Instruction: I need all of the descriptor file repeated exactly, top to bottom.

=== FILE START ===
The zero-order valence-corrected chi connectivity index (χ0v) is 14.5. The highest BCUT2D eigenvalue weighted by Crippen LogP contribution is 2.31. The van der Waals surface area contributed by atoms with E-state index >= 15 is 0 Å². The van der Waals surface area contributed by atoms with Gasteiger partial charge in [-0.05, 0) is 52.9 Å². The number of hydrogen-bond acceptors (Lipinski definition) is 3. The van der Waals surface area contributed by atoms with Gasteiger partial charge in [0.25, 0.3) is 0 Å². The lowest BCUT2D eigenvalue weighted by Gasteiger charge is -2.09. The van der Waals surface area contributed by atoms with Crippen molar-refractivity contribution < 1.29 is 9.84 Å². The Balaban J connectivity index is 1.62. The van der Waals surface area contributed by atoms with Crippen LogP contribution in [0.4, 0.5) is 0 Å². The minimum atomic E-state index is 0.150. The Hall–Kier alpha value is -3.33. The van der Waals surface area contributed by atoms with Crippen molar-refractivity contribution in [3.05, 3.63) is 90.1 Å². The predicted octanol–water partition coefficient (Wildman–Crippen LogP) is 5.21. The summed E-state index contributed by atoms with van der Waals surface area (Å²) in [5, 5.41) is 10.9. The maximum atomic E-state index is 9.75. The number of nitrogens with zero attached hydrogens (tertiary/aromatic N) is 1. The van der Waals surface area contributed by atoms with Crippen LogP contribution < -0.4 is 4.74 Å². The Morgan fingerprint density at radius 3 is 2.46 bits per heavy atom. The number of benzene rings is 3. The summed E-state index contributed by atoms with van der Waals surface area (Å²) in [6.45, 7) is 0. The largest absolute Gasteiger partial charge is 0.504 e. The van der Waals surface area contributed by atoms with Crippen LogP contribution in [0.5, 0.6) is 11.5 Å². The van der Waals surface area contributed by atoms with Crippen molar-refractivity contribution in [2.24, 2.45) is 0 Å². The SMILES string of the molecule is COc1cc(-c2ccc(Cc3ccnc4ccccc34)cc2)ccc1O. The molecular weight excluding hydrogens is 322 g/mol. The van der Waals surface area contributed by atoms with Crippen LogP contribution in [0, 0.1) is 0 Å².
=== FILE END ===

The zero-order valence-corrected chi connectivity index (χ0v) is 14.5. The highest BCUT2D eigenvalue weighted by Crippen LogP contribution is 2.31. The van der Waals surface area contributed by atoms with E-state index >= 15 is 0 Å². The van der Waals surface area contributed by atoms with Gasteiger partial charge in [-0.05, 0) is 52.9 Å². The number of hydrogen-bond acceptors (Lipinski definition) is 3. The van der Waals surface area contributed by atoms with Gasteiger partial charge in [0.25, 0.3) is 0 Å². The lowest BCUT2D eigenvalue weighted by Gasteiger charge is -2.09. The van der Waals surface area contributed by atoms with Crippen molar-refractivity contribution < 1.29 is 9.84 Å². The Balaban J connectivity index is 1.62. The van der Waals surface area contributed by atoms with Crippen LogP contribution in [0.4, 0.5) is 0 Å². The minimum atomic E-state index is 0.150. The Hall–Kier alpha value is -3.33. The van der Waals surface area contributed by atoms with Crippen molar-refractivity contribution in [3.05, 3.63) is 90.1 Å². The predicted octanol–water partition coefficient (Wildman–Crippen LogP) is 5.21. The summed E-state index contributed by atoms with van der Waals surface area (Å²) in [5, 5.41) is 10.9. The maximum atomic E-state index is 9.75. The number of nitrogens with zero attached hydrogens (tertiary/aromatic N) is 1. The van der Waals surface area contributed by atoms with Crippen LogP contribution < -0.4 is 4.74 Å². The Morgan fingerprint density at radius 3 is 2.46 bits per heavy atom. The number of benzene rings is 3. The summed E-state index contributed by atoms with van der Waals surface area (Å²) in [6.45, 7) is 0. The largest absolute Gasteiger partial charge is 0.504 e. The van der Waals surface area contributed by atoms with Crippen LogP contribution in [0.5, 0.6) is 11.5 Å². The van der Waals surface area contributed by atoms with Crippen molar-refractivity contribution in [2.24, 2.45) is 0 Å². The SMILES string of the molecule is COc1cc(-c2ccc(Cc3ccnc4ccccc34)cc2)ccc1O. The molecular weight excluding hydrogens is 322 g/mol. The van der Waals surface area contributed by atoms with Crippen LogP contribution in [0, 0.1) is 0 Å².